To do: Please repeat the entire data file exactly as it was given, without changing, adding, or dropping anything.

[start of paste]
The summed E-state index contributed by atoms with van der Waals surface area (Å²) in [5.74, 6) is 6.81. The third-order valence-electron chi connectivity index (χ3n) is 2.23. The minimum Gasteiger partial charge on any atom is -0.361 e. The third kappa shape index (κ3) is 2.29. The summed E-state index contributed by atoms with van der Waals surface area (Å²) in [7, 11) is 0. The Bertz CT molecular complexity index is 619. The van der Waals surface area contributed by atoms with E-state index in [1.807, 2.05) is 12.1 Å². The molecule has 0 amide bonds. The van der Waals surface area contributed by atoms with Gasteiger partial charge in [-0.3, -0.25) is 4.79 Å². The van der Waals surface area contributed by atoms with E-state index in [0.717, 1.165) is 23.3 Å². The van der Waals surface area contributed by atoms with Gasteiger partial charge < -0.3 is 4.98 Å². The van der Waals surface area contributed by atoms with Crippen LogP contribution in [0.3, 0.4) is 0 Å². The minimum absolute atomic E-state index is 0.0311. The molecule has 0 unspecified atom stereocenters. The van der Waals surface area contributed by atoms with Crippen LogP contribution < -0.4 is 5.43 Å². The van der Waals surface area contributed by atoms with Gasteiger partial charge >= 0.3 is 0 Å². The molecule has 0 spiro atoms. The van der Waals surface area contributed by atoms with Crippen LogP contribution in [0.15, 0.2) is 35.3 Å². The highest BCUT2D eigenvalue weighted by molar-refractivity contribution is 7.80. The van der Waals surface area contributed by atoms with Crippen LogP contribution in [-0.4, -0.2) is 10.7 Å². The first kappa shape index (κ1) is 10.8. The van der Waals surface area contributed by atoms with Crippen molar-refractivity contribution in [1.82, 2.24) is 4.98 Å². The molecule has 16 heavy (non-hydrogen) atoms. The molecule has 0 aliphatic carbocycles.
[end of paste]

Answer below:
The summed E-state index contributed by atoms with van der Waals surface area (Å²) in [5.74, 6) is 6.81. The third-order valence-electron chi connectivity index (χ3n) is 2.23. The minimum Gasteiger partial charge on any atom is -0.361 e. The third kappa shape index (κ3) is 2.29. The summed E-state index contributed by atoms with van der Waals surface area (Å²) in [7, 11) is 0. The Bertz CT molecular complexity index is 619. The van der Waals surface area contributed by atoms with E-state index in [1.807, 2.05) is 12.1 Å². The molecule has 0 amide bonds. The van der Waals surface area contributed by atoms with Gasteiger partial charge in [-0.3, -0.25) is 4.79 Å². The van der Waals surface area contributed by atoms with E-state index in [0.717, 1.165) is 23.3 Å². The van der Waals surface area contributed by atoms with Gasteiger partial charge < -0.3 is 4.98 Å². The van der Waals surface area contributed by atoms with Crippen LogP contribution in [0.3, 0.4) is 0 Å². The minimum absolute atomic E-state index is 0.0311. The molecule has 0 unspecified atom stereocenters. The van der Waals surface area contributed by atoms with Crippen LogP contribution < -0.4 is 5.43 Å². The van der Waals surface area contributed by atoms with Gasteiger partial charge >= 0.3 is 0 Å². The molecule has 0 spiro atoms. The van der Waals surface area contributed by atoms with Crippen LogP contribution in [0.15, 0.2) is 35.3 Å². The highest BCUT2D eigenvalue weighted by molar-refractivity contribution is 7.80. The van der Waals surface area contributed by atoms with Crippen LogP contribution in [-0.4, -0.2) is 10.7 Å². The first kappa shape index (κ1) is 10.8. The van der Waals surface area contributed by atoms with Crippen molar-refractivity contribution in [1.82, 2.24) is 4.98 Å². The molecule has 16 heavy (non-hydrogen) atoms. The molecule has 0 aliphatic carbocycles.